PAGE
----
Next month, Steven Spielberg’s 34th film, The Fabelmans, will be up for seven Academy Awards. This is hardly extraordinary news. You won’t find a safer bet in show business than “Will a new Steven Spielberg film earn multiple Oscar nominations?”
But The Fabelmans isn’t just another Spielberg picture. After several decades as the world’s most famous and successful film director, Spielberg has followed through on a promise he made to talk show host Dick Cavett — with tongue lodged somewhat in cheek — back in 1981 when he was promoting Raiders Of The Lost Ark: He’s made a talky art film. Only it’s not a run-of-the-mill talky art film — it’s the story of his childhood, and his parents’ divorce, and his origin as a natural-born cinematic showman.
This reflective turn in his career has put me in my own reflective mood about the impact that Steven Spielberg’s films have had on my life and the rest of America during his nearly 50-year run at the top of the Hollywood food chain. Join me as I go through the man’s filmography. There are a lot of great movies to get reacquainted with! And also some bad ones!
Trust me: You’re going to need a bigger boat (and by boat I mean “block of time for reading this column”).
34. The BFG (2016)
There are a lot of Steven Spielberg lists on the internet, and they always have the same half-dozen movies at the bottom. What changes is the film that goes dead last. It might be Hook. It might be 1941. It might be Indiana Jones And The Kingdom Of The Crystal Skull. But I would rather watch any of those than The BFG. Hook is bad but at least it has that committed Dustin Hoffman performance. 1941 is stupidly loud and loudly stupid but it also exudes an intoxicating 1970s cocaine buzz. Indiana Jones And The Kingdom Of The Crystal Skull was a major disappointment upon release but now it feels like a fascinating misfire, as nearly all films co-starring Shia LaBeouf are destined to become.
But The BFG? It has the grodiest curb appeal of any entry in the Spielberg canon. More than that, it seems to barely exist. Is there a single person on planet Earth who rides for this movie? Who wanted it in the first place? Did Spielberg, even? The BFG is the kind of project that only a workaholic genius who needs to fill an empty space in his crammed schedule decides to make. And so he did. And here that film lands.
The BFG was released one year after Bridge Of Spies and one year before The Post, two late-period “adult” features in which our hero ruminated on one of the central themes of his 21st-century work — the value of institutional power as a stabilizing influence on American culture, and how that influence appears to be waning in comparison to historical turning points from the previous century. Spielberg, of course, is also an institution, and what he embodies is an old, centrist, crowd-pleasing Hollywood that is also on the wane. With The BFG, he took a break from reflecting on beleaguered institutions; instead, he inadvertently produced a snapshot of one.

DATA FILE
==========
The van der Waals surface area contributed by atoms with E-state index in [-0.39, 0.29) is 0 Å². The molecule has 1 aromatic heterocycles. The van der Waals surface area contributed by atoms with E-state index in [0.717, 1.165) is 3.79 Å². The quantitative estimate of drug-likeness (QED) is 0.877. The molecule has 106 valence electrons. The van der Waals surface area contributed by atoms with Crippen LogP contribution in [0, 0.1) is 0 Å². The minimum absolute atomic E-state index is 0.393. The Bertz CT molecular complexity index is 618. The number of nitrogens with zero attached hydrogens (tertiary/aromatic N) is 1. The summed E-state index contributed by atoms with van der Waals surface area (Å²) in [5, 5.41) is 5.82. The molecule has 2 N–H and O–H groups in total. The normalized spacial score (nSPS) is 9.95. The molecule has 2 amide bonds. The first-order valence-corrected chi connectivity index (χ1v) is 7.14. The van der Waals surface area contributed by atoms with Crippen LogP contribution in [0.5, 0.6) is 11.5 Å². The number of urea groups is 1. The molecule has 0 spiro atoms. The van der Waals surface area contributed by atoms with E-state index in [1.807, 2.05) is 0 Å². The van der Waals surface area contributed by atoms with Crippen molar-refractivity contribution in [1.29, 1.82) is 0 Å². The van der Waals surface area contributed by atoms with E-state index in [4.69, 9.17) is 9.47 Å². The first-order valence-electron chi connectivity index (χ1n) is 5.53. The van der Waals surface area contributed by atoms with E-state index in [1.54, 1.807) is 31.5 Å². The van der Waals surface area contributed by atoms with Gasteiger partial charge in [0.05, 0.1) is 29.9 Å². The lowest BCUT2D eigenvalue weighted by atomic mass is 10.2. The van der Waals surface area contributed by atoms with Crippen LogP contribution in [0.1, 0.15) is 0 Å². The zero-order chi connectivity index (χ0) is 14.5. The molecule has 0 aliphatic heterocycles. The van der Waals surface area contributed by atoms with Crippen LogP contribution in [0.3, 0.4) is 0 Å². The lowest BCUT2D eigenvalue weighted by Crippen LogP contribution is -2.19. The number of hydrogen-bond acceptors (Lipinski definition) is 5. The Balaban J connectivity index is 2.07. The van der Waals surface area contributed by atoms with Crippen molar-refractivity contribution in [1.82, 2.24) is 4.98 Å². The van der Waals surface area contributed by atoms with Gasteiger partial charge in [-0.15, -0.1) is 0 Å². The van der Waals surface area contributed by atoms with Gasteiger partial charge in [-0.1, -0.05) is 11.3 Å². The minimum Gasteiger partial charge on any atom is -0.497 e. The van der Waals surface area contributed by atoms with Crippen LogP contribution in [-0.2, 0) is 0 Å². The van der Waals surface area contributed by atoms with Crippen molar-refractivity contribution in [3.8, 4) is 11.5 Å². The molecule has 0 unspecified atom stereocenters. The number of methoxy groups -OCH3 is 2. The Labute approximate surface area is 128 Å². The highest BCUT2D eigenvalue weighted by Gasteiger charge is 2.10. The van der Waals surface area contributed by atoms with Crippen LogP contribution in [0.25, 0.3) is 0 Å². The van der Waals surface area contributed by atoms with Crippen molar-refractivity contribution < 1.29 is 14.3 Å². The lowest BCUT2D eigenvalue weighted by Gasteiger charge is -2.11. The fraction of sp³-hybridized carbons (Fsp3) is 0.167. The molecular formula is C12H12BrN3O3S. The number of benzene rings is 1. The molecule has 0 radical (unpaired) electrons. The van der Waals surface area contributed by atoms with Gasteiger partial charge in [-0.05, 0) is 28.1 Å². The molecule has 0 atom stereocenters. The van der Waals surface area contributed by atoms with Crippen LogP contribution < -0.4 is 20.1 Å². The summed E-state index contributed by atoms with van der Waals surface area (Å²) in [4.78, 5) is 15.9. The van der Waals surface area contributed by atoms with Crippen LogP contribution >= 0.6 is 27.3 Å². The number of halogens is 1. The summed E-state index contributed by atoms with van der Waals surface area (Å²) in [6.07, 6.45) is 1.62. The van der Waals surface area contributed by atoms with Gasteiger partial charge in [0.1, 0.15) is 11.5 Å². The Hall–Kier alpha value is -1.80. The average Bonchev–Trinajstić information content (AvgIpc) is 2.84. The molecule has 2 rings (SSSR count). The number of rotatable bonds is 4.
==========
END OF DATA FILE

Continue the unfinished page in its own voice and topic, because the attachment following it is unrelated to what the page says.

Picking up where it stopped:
A slow-paced adaptation of a Roald Dahl story made with charmlessly cutting-edge and visually unattractive computer animation, The BFG somehow also feels old-fashioned in the worst possible sense. It’s a film uniquely designed to bore the shit out of adults and children alike. It typifies what has been rudely classified as Spielberg’s “flop era,” which refers to the run of movies dating back to the mid-aughts that haven’t captured the public’s imagination in the manner expected of a Steven Spielberg film.
Now, it should be noted that this run does include some certifiable blockbusters, including the aforementioned Indiana Jones And The Kingdom Of The Crystal Skull ($790 million), 2012’s Lincoln ($275 million) and 2018’s Ready Player One ($583 million), along with solid performers like Bridge Of Spies ($165 million) and The Post ($179 million). But “flop era” is more of a state of mind than a literal classification of box-office success. His “flop era” films are said to be missing a certain joie de vivre that typifies his golden era. “What has been lacking in Spielberg’s career for a considerable time is a sense of wonder and awe,” wrote one critic. In light of the commercial failures of 2021’s West Side Story and The Fabelmans, he’s been charged with the very un-Spielbergian accusation of being “a filmmaker for critics and the elite, rather than ‘ordinary’ people.”